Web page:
Reactive Books

All of John Maeda‘s work is amazing and inspiring, but I find his series of Reactive Books to be among the most engaging and thought-provoking.

Created between 1994 and 1999, each book explored the use of a different input: microphone, mouse, time, keyboard, and video. At a time when interactive media was trying to be more and more, the simplicity and focus of these pieces set them apart. Their visual simplicity allowed you to really pay attention to the nuances of the interaction. And their code-based design made endlessly playable.

These were pieces that inspired a whole generation of interactive media designers. Their influence was the seed of much of the work done by John’s students, when he was directing the Aesthetics + Computation Group at the MIT Media Lab. And, more personally, I remember showing them to my students and seeing, almost overnight, a change in their approach — an understanding of why programming is important, and a desire to create beauty through it.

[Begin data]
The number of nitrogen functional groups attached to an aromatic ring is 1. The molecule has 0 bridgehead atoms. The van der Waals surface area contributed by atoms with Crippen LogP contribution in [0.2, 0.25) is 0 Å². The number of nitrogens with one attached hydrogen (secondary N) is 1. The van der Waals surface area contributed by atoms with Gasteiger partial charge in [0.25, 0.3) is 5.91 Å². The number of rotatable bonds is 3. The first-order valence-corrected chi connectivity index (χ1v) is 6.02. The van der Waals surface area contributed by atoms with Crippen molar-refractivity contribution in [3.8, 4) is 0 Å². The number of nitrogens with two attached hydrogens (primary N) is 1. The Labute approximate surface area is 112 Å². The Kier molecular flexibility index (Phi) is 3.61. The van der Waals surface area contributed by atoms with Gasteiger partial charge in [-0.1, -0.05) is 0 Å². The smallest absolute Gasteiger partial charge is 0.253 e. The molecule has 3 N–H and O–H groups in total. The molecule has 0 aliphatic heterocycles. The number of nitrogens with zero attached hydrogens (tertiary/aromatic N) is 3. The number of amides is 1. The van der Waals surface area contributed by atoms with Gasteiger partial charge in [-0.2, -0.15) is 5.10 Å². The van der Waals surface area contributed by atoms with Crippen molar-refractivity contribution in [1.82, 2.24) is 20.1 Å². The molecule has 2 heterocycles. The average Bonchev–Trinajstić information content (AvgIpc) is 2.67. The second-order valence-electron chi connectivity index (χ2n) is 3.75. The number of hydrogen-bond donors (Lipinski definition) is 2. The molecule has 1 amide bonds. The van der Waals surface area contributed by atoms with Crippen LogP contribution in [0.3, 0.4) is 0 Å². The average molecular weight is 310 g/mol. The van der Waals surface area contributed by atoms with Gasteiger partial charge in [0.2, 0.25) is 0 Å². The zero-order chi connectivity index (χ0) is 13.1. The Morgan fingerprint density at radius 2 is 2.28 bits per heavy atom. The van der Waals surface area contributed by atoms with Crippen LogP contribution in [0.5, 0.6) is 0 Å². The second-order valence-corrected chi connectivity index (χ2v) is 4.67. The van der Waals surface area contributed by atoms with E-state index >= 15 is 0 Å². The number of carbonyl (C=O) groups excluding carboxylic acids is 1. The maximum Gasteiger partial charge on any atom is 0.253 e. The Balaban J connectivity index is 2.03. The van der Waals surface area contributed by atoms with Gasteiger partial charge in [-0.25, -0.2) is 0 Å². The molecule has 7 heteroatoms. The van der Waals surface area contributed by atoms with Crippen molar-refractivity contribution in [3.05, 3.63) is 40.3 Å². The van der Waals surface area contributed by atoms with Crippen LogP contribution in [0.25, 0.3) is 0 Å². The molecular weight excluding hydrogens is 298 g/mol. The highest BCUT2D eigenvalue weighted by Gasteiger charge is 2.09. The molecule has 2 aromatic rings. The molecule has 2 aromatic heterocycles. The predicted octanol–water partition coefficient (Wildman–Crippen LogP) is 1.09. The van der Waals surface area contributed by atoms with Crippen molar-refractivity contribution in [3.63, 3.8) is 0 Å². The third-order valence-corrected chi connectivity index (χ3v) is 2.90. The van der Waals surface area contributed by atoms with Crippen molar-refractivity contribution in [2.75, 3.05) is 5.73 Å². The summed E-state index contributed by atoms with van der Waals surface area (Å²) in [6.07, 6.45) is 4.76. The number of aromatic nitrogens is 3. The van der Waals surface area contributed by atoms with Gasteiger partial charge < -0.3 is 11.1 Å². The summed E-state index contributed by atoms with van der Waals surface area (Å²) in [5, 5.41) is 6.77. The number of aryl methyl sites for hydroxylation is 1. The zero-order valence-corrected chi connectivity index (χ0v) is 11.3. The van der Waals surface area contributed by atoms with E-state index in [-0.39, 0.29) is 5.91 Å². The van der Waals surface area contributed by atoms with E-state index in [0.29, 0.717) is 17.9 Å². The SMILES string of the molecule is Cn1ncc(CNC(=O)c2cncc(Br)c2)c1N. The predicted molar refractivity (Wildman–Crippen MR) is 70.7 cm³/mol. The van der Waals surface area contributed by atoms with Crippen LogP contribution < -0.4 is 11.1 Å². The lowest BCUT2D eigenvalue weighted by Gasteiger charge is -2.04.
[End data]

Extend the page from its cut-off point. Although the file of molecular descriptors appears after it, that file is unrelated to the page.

Sadly, this work is on the verge of extinction. The books are no longer in print and very hard to find. And, while you can still download the software, because it requires a pre-OS X Mac, finding a machine that can run it is soon getting harder and harder.

Four of the five books: The Reactive Square, Flying Letters, 12 o'clocks, and Tap, Type, Write
The Reactive Square, 1994
Flying Letters, 1995
12 o'clocks, 1996
Tap, Type, Write, 1998
Mirror, Mirror, 1999